Boom Town Fairhaven Fairhaven

The Fairhaven of 1890 was simply a gol-danged, concerned madhouse.  The frenzy began in 1888 when Nelson Bennett, a hard driving railroad contractor from Tacoma, envisioned Bellingham Bay as the place where the transcontinental Great Northern Railroad would meet the sea.  This important northern route being built by his old friend James J. Hill would like the burgeoning industrial heartland of the nation with the Pacific Ocean and the shortest sea rout to the Orient.  Hill was even then pushing his tracks across the plans and mountains and would soon be selecting a route through the Cascade Mountains to a port on salt water.  The selected site was sure to enjoy a remarkable growth and become a city of fabulous wealth  Bennett was confident that Hill would choose Fairhaven, a sleepy little village with a well-protected deep water harbor.
 

Dirty Dan Harris

In 1853, Daniel Jefferson "Dirty Dan” Harris had jumped ship from a whaling vessel provisioning in Victoria Harbor, procured a wooden skiff and rowed it to Bellingham Bay….
Harris built a dock and a hotel and tried to promote his little settlement by the bay.  He developed a reputation for being an energetic character with little interest in personal hygiene.  Harris platted his town in 1883, naming it Fairhaven, and what would become its main street, Harris Avenue.  He hoped to sell a lots and make some money.
 

1888 Visit from Nelson Bennett and a new partner, C.X. Larrabee all unsold lots in Fairhaven

The new players incorporated themselves as "The Fairhaven Land Company and quickly filed a re-plat combining (neighboring) Bellingham with Fairhaven.  Their now enlarged town reach from Julia Avenue in the south to the very northern end of what is now Boulevard Park.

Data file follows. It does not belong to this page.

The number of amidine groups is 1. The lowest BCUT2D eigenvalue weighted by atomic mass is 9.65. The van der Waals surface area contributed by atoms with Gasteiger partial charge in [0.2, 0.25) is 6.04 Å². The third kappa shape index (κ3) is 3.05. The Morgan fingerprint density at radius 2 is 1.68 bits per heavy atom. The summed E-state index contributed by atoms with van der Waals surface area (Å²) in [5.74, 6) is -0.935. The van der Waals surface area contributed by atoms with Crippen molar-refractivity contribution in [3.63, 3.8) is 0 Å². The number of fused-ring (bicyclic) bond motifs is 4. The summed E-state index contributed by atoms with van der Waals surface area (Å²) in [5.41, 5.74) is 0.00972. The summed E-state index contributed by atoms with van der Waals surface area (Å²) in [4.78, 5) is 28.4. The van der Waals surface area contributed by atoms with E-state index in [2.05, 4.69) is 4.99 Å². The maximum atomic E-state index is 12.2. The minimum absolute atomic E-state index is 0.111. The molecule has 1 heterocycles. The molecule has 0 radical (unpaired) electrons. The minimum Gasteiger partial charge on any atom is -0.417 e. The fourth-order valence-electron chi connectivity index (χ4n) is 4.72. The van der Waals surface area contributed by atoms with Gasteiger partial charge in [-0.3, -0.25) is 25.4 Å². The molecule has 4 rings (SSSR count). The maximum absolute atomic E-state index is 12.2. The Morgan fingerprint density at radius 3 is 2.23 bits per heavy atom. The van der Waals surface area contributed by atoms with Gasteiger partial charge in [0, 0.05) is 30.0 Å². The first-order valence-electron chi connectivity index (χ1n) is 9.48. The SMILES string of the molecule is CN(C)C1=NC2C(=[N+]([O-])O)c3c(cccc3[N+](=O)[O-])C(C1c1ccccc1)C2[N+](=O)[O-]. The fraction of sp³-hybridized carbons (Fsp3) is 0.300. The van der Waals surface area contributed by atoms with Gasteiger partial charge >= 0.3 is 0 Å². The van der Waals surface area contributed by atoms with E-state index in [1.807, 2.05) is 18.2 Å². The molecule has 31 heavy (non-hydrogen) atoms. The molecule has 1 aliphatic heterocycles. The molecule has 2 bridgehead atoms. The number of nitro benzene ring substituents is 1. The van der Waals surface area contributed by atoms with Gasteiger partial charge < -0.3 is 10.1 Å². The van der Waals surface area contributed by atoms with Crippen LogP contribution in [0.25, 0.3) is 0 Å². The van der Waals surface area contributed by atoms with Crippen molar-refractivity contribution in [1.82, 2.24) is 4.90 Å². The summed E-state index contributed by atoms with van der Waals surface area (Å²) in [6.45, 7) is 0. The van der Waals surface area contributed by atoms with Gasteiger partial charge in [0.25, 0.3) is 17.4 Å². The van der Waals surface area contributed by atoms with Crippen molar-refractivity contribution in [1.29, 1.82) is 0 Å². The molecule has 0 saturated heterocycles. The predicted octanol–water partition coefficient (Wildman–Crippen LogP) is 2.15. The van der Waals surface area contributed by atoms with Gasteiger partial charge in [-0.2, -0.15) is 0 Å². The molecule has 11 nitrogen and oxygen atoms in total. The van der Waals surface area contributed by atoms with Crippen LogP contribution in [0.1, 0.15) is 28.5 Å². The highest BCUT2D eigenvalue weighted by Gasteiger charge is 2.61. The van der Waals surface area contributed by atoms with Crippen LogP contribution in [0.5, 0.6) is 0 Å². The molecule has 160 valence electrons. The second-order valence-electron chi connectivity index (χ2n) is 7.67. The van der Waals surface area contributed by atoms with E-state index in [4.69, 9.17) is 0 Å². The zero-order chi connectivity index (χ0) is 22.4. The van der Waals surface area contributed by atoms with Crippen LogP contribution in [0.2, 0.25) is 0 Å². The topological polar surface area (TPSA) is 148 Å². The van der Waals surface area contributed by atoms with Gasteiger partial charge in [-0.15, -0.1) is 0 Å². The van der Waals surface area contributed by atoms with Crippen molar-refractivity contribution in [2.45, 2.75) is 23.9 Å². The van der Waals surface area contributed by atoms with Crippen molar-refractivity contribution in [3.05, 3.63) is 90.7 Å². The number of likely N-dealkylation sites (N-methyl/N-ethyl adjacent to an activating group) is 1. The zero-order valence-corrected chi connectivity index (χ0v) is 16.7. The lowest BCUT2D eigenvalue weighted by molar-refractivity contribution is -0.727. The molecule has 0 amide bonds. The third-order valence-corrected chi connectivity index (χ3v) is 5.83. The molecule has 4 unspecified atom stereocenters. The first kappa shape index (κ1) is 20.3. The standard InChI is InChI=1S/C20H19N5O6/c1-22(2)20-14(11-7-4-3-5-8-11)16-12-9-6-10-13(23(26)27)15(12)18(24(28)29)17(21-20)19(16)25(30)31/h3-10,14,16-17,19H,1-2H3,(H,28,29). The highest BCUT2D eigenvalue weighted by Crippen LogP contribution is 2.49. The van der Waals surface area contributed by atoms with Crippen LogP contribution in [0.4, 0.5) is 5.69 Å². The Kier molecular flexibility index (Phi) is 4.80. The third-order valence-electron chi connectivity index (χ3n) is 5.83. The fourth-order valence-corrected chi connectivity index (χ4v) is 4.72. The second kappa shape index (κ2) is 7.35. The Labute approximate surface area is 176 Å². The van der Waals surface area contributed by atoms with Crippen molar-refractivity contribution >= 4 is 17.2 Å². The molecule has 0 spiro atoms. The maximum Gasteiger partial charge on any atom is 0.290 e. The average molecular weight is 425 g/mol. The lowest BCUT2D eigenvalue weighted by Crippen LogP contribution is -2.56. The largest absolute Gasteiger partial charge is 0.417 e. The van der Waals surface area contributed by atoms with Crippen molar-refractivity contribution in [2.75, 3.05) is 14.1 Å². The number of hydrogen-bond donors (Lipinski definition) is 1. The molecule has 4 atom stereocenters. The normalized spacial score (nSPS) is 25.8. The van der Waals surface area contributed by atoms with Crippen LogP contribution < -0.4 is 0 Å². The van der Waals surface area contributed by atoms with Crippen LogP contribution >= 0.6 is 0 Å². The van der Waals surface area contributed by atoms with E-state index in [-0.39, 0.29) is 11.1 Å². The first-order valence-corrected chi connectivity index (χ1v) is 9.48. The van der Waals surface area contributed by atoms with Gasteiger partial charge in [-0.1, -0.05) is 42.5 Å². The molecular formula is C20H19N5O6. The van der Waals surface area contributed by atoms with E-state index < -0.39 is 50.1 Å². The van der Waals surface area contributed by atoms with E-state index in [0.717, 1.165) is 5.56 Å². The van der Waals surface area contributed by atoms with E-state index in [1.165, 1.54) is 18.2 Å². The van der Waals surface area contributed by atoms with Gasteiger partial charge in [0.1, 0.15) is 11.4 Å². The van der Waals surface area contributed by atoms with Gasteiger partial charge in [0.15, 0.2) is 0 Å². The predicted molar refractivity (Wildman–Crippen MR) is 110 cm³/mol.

The Fairhaven Land Company owners were all wealthy and successful businessmen. Their lieutenants were all tested, competent and well-to-do in their own right:  Edgar Lea Cowgill, E.M. Wilson, Alexander McKenzie and J.J. Donovan.    Together they were a terrific public relations team.  The new "Boom Town” of Fairhaven was advertised all across the nation and even in Europe.  Their promotions praised Fairhaven’s beauty and location, it’s mild climate, the richness of timer and mining resources and it’s unlimited future.  It was called the "Focal City and the "Imperial City”.  

The Iconic Fairhaven Hotel

Soon an iconic hotel began to rise at the top of Harris Avenue; its tower could be seen by approaching ships and from all over the fledgling town.  It stood as evidence of the power of Fairhaven’s developers and the certainty of it’s prosperity.  

Their financial commitment, the physical evidence of growth, the obviously immense potential for prosperity, were the railroad to come, and their consummate selling job worked.  Immigrants came from all over, people of all sorts, wanting to be in on this great opportunity…….By 1889 the "boom” was on.  The Fairhaven Land Company would sell a lot in the morning for $1,000 and by afternoon it might have changed hands twice, the last sale for $2,500.  The day day it would well again…..

Population Explodes

The December 29, 1890 First Holiday Edition o the Fairhaven Herald announced with joy and pride that the populations of Fairhaven had been 150 on September 1, 1889 and just over a year later, 8,000.  Now that is progress, it boasted.  
"Recollect that the Western Terminus of the Great Northern Railway is Absolutely Fixed at Fairhaven.  Boom fever was running hot and heavy.  
…Fairhaven in 1890 was the place to be for the young, the adventurous and the far-seeing.  
 
 (Below an excerpt from My Darling Anna, Letters from Fairhaven 1890)  
"Boom Town Fairhaven" written by Brian Griffin